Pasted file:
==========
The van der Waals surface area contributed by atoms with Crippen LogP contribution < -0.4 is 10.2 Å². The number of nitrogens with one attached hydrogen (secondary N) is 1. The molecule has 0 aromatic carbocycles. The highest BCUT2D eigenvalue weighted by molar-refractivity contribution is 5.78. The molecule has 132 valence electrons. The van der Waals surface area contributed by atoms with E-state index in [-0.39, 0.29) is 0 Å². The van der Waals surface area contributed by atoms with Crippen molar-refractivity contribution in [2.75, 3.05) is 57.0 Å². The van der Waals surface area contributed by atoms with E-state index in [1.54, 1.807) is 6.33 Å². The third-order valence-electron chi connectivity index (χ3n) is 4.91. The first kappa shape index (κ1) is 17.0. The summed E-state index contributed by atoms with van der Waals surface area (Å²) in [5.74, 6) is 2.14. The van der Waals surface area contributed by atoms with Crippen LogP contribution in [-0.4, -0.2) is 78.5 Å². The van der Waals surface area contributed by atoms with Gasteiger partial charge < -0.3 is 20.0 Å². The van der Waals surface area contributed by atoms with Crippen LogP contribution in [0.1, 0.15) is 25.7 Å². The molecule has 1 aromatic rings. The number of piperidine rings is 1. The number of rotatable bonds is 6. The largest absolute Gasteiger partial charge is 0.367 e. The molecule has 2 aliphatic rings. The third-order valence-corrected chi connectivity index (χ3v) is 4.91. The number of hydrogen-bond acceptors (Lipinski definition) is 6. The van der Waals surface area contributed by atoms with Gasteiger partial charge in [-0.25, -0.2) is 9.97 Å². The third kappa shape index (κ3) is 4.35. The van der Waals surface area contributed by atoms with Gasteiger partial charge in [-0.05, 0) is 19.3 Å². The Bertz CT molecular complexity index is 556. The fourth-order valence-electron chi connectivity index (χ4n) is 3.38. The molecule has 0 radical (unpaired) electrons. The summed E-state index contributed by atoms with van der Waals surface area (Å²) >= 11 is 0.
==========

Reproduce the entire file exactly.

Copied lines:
The van der Waals surface area contributed by atoms with Crippen LogP contribution < -0.4 is 10.2 Å². The number of nitrogens with one attached hydrogen (secondary N) is 1. The molecule has 0 aromatic carbocycles. The highest BCUT2D eigenvalue weighted by molar-refractivity contribution is 5.78. The molecule has 132 valence electrons. The van der Waals surface area contributed by atoms with E-state index in [-0.39, 0.29) is 0 Å². The van der Waals surface area contributed by atoms with Crippen molar-refractivity contribution in [2.75, 3.05) is 57.0 Å². The van der Waals surface area contributed by atoms with E-state index in [1.54, 1.807) is 6.33 Å². The third-order valence-electron chi connectivity index (χ3n) is 4.91. The first kappa shape index (κ1) is 17.0. The summed E-state index contributed by atoms with van der Waals surface area (Å²) in [5.74, 6) is 2.14. The van der Waals surface area contributed by atoms with Crippen LogP contribution in [-0.4, -0.2) is 78.5 Å². The van der Waals surface area contributed by atoms with Gasteiger partial charge < -0.3 is 20.0 Å². The van der Waals surface area contributed by atoms with Crippen LogP contribution in [0.1, 0.15) is 25.7 Å². The molecule has 1 aromatic rings. The number of piperidine rings is 1. The number of rotatable bonds is 6. The largest absolute Gasteiger partial charge is 0.367 e. The molecule has 2 aliphatic rings. The third-order valence-corrected chi connectivity index (χ3v) is 4.91. The number of hydrogen-bond acceptors (Lipinski definition) is 6. The van der Waals surface area contributed by atoms with Gasteiger partial charge in [-0.25, -0.2) is 9.97 Å². The third kappa shape index (κ3) is 4.35. The van der Waals surface area contributed by atoms with Gasteiger partial charge in [-0.05, 0) is 19.3 Å². The Bertz CT molecular complexity index is 556. The fourth-order valence-electron chi connectivity index (χ4n) is 3.38. The molecule has 0 radical (unpaired) electrons. The summed E-state index contributed by atoms with van der Waals surface area (Å²) >= 11 is 0.